“What are you drinking?”
“Whatever’s flowing through the ice statue.”
As far as people go, I ran into Richard Garriott - who recently was good enough to contribute a few passages to a chapter of a book on invented languages I’ve been asked to pen - he mentioned he’d been in space.
I met Michael Pachter for the first time: he’s a remarkably approachable (sorry Michael if this means more people bug you). I think I thoroughly underwhelmed Geoff Keighley with my “Hi, I’m cool enough to lean up against this wall looking cool like you” approach to meeting him.
Though perhaps not as famous, here a few of my partners in crime for this convention:
Frenchy, aka Hubert (pronounced sexy like u-bair) Thieblot – CEO and founder of Curse.com
Rarely am I jealous of the capabilities of other men, but Frenchy is a man most singular. He is 24 years of age, runs Curse (which at this point is a multimillion dollar company), is frighteningly intelligent, dashingly handsome (in a uniquely French Resistance sort of way) and could out drink a moose. For those female gamers in the audience…he’s single.
Aaron Loeb – King Amongst Men (also the CEO of Planet Moon Studios)
I have never found a more genial, more jovial, or, in general, kind-hearted man at a business convention. Not only did he introduce me to everyone (often by way of me bogarting conversations he was in the middle of) but he is also out there fighting the good (and thankless) fight of keeping a lot of people employed in these hard times. If you see him at GDC, thank him for helping keep independent development alive.
The lovely and charming Lindsay Muse – Mistress of SXSW
Lindsay is one of the principle forces behind ScreenBurn, the games side of South by South West. She is one of those helping earn legitimacy for our industry. We’ll be catching up to her in a few weeks when I go to judge the casual game design competition at ScreenBurn.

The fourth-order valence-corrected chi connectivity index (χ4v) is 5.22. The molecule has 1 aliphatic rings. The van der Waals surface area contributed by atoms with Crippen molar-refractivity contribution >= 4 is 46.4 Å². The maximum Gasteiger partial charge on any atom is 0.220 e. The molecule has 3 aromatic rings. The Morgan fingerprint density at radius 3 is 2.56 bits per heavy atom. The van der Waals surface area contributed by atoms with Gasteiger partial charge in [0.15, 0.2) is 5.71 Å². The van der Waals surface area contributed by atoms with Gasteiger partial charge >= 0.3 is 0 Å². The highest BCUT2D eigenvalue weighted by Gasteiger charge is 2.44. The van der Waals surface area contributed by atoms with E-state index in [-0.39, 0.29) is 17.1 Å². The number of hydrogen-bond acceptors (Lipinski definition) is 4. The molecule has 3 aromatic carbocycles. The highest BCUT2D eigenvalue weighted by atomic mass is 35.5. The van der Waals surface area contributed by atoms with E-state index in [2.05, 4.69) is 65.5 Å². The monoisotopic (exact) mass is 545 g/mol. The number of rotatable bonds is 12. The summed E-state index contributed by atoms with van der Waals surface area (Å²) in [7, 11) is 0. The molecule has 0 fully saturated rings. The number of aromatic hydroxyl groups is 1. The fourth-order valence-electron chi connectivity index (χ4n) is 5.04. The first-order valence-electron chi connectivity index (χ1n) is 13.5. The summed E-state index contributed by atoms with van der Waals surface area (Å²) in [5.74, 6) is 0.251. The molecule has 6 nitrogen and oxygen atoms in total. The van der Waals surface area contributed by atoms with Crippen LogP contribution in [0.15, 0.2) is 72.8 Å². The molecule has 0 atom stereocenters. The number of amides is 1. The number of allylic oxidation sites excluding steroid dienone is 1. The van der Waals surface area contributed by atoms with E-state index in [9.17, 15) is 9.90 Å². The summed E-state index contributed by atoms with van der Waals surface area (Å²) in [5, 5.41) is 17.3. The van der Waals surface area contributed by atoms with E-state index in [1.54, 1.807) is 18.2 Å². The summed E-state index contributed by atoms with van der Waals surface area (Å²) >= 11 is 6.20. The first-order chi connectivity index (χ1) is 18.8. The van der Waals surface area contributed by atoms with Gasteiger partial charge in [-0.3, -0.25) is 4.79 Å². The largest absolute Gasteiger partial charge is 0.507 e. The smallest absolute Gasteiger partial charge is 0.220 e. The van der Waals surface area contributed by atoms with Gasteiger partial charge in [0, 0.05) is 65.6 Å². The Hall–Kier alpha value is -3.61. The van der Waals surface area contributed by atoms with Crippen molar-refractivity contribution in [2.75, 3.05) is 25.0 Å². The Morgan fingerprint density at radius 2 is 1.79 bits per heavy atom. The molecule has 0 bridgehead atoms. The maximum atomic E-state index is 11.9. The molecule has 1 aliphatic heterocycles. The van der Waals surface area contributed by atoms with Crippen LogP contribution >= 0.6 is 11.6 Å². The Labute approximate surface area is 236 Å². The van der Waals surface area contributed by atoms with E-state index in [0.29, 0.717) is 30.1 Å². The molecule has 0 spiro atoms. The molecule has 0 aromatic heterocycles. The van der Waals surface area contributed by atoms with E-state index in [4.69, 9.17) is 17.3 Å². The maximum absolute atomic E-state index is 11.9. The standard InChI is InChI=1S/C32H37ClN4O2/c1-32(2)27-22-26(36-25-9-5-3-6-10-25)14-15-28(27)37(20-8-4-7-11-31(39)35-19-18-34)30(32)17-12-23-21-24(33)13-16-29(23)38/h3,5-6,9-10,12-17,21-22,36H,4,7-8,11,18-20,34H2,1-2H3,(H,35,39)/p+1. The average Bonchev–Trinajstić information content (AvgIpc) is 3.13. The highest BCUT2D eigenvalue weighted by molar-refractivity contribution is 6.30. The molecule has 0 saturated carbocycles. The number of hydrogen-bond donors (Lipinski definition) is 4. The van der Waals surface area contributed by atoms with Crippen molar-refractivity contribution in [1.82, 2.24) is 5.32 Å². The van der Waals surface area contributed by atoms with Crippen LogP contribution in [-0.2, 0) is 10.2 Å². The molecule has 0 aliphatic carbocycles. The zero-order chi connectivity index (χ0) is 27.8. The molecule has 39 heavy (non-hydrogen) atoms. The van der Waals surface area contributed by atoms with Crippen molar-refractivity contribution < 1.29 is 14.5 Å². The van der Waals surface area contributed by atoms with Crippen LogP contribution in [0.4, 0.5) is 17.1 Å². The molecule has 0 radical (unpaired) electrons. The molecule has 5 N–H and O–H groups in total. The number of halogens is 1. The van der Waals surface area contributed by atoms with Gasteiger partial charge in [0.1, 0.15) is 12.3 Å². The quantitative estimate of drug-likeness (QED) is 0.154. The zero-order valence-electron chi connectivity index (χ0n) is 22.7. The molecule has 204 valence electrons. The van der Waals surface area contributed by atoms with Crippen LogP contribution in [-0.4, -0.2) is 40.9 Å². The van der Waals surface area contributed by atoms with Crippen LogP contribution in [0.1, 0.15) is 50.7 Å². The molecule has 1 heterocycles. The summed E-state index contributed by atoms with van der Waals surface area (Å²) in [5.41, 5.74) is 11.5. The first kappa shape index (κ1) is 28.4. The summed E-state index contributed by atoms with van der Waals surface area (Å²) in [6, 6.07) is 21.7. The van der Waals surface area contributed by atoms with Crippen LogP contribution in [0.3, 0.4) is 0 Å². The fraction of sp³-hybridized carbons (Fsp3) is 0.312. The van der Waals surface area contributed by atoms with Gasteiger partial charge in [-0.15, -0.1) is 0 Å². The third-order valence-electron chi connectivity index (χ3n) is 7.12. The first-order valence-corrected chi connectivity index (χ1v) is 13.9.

Brandon Sheffield – Lord of Game Developer Magazine and owner of the World’s Sexiest Emover,
Brandon brings the cool to the games industry. If you ever see a man who is way too hip to be at a game convention, it’s probably Mr. Sheffield. Without him we’d we be at a loss for what I consider the games industry’s most valuable trade publication: Game Developer. If you’re reading this article and you haven’t already, you should go here and subscribe.
Other Things of Note:
The Interactive Achievement Awards were fantastic. They were hosted by Jay Mohr. Alex Evans, one of the principles at Media Molecule, also spent most of the night on stage, bringing home eight awards for Little Big Planet. I hope the sales numbers match their critical success. Cheers MM!
Gabe Newell of Valve gave the keynote this year. He brought ye monstrous charts to finally demonstrate (dare I say prove) the advantages of viewing games as a service rather than a product. This writer at least is convinced. This is a mindset we as an industry will have to adopt; those who don’t will disappear over the next decade.
Best overheard exchange at D.I.C.E:
“Hi Mike, what do you do at Blizzard”
[Tune in next week (or simply go to www.gameculture.com right now) for the trials and tribulations of speaking at industry events and, as always, if there’s anything you want to hear about, you can reach me at [email protected].]